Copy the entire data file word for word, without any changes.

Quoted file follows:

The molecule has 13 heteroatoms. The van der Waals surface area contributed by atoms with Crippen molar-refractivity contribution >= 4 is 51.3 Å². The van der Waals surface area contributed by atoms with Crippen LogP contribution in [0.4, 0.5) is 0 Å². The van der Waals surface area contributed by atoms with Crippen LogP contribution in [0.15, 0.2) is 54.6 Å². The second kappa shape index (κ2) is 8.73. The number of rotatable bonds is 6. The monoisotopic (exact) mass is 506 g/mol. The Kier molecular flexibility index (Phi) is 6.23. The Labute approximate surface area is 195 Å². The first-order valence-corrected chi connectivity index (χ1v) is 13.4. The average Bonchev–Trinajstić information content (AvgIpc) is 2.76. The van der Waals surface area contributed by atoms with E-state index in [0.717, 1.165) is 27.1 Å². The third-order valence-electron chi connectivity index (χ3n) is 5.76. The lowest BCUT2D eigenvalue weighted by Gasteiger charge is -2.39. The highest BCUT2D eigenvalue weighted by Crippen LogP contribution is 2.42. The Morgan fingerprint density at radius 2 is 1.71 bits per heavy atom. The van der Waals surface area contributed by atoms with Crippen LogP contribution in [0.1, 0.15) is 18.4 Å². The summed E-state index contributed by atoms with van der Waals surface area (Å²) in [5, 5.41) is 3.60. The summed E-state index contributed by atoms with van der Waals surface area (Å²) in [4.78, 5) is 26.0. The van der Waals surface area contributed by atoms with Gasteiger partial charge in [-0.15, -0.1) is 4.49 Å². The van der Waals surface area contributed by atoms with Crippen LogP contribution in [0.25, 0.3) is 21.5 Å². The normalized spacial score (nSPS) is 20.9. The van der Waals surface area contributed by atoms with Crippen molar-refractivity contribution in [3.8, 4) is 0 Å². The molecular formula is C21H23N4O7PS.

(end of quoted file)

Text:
The molecule has 13 heteroatoms. The van der Waals surface area contributed by atoms with Crippen molar-refractivity contribution >= 4 is 51.3 Å². The van der Waals surface area contributed by atoms with Crippen LogP contribution in [0.4, 0.5) is 0 Å². The van der Waals surface area contributed by atoms with Crippen LogP contribution in [0.15, 0.2) is 54.6 Å². The second kappa shape index (κ2) is 8.73. The number of rotatable bonds is 6. The monoisotopic (exact) mass is 506 g/mol. The Kier molecular flexibility index (Phi) is 6.23. The Labute approximate surface area is 195 Å². The first-order valence-corrected chi connectivity index (χ1v) is 13.4. The average Bonchev–Trinajstić information content (AvgIpc) is 2.76. The van der Waals surface area contributed by atoms with E-state index in [0.717, 1.165) is 27.1 Å². The third-order valence-electron chi connectivity index (χ3n) is 5.76. The lowest BCUT2D eigenvalue weighted by Gasteiger charge is -2.39. The highest BCUT2D eigenvalue weighted by Crippen LogP contribution is 2.42. The Morgan fingerprint density at radius 2 is 1.71 bits per heavy atom. The van der Waals surface area contributed by atoms with Crippen LogP contribution in [0.1, 0.15) is 18.4 Å². The summed E-state index contributed by atoms with van der Waals surface area (Å²) in [5, 5.41) is 3.60. The summed E-state index contributed by atoms with van der Waals surface area (Å²) in [4.78, 5) is 26.0. The van der Waals surface area contributed by atoms with Gasteiger partial charge in [-0.15, -0.1) is 4.49 Å². The van der Waals surface area contributed by atoms with Crippen LogP contribution in [0.25, 0.3) is 21.5 Å². The normalized spacial score (nSPS) is 20.9. The van der Waals surface area contributed by atoms with Crippen molar-refractivity contribution in [3.8, 4) is 0 Å². The molecular formula is C21H23N4O7PS.